Enough is Enough- Statement from the Board of WAFA
Enough is Enough.
Following the 2018 Women and Firefighting Australasia (WAFA) Conference “Shaping the New Norm” the WAFA Board commissioned an Outcomes Statement which was supported by the Gender and Disaster Pod and was generously funded by Emergency Management Australia. The outcomes statement is a legacy statement and provides insights on current best practices, future directions, actions and opportunities for women in firefighting. Discrimination and sexual harassment against women in firefighting and emergency services were identified as a key area of concern. It continues to be an ongoing area of concern for women in the sector and as such should be a key focus for agencies and organisations.
Experiencing discrimination, harassment and/or assault within a workplace can cause great harm, both to the women involved, and bystanders and can result in women leaving the sector. When women do report, some experience further harassment and isolation. In addition, good men who want to be allies are simply not aware of how often discrimination, harassment victimisation and assault are occurring or they lack the tools to be an effective ally.
Bullying, sexual harassment, assault and intimidation are not acceptable regardless of gender, rank or agency. The actions of the few should not ruin the reputations of the majority.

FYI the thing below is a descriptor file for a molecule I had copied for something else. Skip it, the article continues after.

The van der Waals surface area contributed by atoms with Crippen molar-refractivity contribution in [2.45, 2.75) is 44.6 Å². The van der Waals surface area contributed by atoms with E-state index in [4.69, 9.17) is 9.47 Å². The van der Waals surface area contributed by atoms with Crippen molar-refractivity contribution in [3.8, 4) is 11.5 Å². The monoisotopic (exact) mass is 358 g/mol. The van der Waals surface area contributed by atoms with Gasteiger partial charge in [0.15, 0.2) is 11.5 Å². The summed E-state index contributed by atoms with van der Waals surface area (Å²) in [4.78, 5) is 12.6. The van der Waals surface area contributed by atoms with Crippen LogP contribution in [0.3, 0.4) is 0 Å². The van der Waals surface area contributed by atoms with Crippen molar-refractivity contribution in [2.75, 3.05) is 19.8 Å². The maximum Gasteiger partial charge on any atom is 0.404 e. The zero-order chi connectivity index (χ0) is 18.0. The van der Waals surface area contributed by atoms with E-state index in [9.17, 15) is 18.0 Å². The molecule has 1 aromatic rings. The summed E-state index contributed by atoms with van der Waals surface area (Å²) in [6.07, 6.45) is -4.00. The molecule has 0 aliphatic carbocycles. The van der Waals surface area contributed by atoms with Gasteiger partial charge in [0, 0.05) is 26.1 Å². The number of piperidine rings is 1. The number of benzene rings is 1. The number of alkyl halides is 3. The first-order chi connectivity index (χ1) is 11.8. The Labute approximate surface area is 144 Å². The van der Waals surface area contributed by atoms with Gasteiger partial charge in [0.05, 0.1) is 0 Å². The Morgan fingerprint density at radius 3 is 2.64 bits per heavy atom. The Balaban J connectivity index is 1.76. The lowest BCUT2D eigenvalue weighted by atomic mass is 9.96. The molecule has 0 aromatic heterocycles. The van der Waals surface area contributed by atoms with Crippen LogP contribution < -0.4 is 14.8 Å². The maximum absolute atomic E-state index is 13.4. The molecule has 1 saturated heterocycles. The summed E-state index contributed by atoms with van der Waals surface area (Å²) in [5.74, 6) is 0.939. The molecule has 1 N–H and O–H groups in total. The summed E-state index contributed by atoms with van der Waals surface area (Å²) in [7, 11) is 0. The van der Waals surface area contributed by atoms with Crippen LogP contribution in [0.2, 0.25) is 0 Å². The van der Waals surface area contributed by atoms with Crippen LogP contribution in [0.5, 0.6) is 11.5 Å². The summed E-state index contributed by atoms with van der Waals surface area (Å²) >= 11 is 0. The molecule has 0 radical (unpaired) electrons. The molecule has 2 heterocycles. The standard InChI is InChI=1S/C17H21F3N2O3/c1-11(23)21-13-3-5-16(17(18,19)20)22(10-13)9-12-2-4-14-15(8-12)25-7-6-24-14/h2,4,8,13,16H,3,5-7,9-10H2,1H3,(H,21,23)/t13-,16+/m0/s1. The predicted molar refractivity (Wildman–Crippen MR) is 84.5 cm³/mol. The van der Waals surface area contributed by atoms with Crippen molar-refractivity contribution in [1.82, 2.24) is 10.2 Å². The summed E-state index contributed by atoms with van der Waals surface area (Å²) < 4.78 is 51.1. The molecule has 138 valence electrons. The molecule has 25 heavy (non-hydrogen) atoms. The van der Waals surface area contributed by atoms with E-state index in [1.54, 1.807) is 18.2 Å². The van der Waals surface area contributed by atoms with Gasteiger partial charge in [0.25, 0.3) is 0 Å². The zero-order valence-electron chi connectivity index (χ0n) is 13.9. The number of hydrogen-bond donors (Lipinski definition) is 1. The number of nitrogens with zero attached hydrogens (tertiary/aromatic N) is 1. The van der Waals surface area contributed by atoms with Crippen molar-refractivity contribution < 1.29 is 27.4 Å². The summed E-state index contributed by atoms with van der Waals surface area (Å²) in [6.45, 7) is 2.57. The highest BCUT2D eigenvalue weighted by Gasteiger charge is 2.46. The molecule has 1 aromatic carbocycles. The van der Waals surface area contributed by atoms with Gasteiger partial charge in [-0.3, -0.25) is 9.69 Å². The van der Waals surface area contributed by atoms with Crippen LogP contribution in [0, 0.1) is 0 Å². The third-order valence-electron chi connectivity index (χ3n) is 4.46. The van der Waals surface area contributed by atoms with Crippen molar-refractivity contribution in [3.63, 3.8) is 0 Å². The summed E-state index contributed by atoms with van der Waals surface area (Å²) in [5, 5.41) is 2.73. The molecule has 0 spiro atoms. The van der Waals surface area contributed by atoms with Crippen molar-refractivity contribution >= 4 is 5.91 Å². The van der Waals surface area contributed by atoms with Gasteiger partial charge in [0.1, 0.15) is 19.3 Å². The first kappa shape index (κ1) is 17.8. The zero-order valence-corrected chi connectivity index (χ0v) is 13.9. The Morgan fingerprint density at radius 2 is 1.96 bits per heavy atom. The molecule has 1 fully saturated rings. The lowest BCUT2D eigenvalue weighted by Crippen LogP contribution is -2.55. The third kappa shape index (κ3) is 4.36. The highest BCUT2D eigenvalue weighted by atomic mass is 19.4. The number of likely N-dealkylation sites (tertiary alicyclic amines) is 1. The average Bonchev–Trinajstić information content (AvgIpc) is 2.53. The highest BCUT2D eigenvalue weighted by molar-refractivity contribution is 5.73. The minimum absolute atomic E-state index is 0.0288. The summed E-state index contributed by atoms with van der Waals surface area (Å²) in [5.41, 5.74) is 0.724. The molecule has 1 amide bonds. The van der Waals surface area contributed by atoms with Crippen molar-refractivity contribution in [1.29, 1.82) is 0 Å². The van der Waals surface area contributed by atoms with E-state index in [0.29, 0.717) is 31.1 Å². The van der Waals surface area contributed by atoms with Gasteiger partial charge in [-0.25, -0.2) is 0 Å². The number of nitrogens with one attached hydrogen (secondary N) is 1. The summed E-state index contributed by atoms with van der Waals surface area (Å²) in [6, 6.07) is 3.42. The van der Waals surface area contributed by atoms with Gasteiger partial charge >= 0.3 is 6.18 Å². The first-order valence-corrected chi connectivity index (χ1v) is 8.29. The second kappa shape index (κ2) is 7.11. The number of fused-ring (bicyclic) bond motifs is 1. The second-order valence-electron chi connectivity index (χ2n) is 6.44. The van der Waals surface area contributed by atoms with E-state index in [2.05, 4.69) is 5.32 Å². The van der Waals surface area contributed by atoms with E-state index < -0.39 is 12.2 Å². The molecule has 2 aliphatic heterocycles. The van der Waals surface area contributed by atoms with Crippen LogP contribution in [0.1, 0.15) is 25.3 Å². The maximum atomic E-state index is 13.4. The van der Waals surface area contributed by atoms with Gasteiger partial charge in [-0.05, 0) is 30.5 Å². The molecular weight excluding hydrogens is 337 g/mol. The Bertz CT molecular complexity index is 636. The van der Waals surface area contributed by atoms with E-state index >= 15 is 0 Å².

WAFA acknowledges the work of organisations like the Australasian Fire Authorities Council (AFAC), the Bushfire and Natural Hazards CRC (BHNCRC) and the Champions of Change group who continually work in the gender equity space to assist agencies with creating meaningful change.
Recent reports however highlight the fact there is still a long way to go in some areas. In particular supporting volunteers, to ensure that they have appropriate pathways to report inappropriate behaviours within the workplace and adequate support, regardless of their decision to report.
WAFA will continue to advocate for safe workplaces for all and to ensure everyone feels supported and empowered within our sector.
Practical Steps to End Sexual Harassment and Discrimination
- Good response structures to efficiently address incidents including a policy for safe reporting (including optional independent third-party reporting mechanisms), ongoing support and a workplace culture that stands up against harassment and discrimination. In a volunteer context, these reporting and support structures need to consider the ongoing safety of the woman in the context of living in the same community as a perpetrator(s).
- Bystander training to empower people to call out bad behaviour.
- Responding well is not enough. Best practice to reduce harassment and discrimination aims to stop harassment and discrimination at the start. Prevention strategies include gender equity training – tailored sessions for senior management, middle management and human resources sections to reinforce gender equity in the workplace. In a volunteer context, brigade management must also be considered.
- Even with these strategies in place, women may still be exposed to sexual assault, discrimination and harassment, and a as result leave the service. To gauge the prevalence of incidents, and the impact they are having on women leaving emergency service work, exit interviews might include a question specifically on discrimination and sexual harassment.
- The inclusion of anonymous reporting opportunities in staff/volunteer satisfaction surveys might provide more details about the prevalence and impact of discrimination and sexual harassment.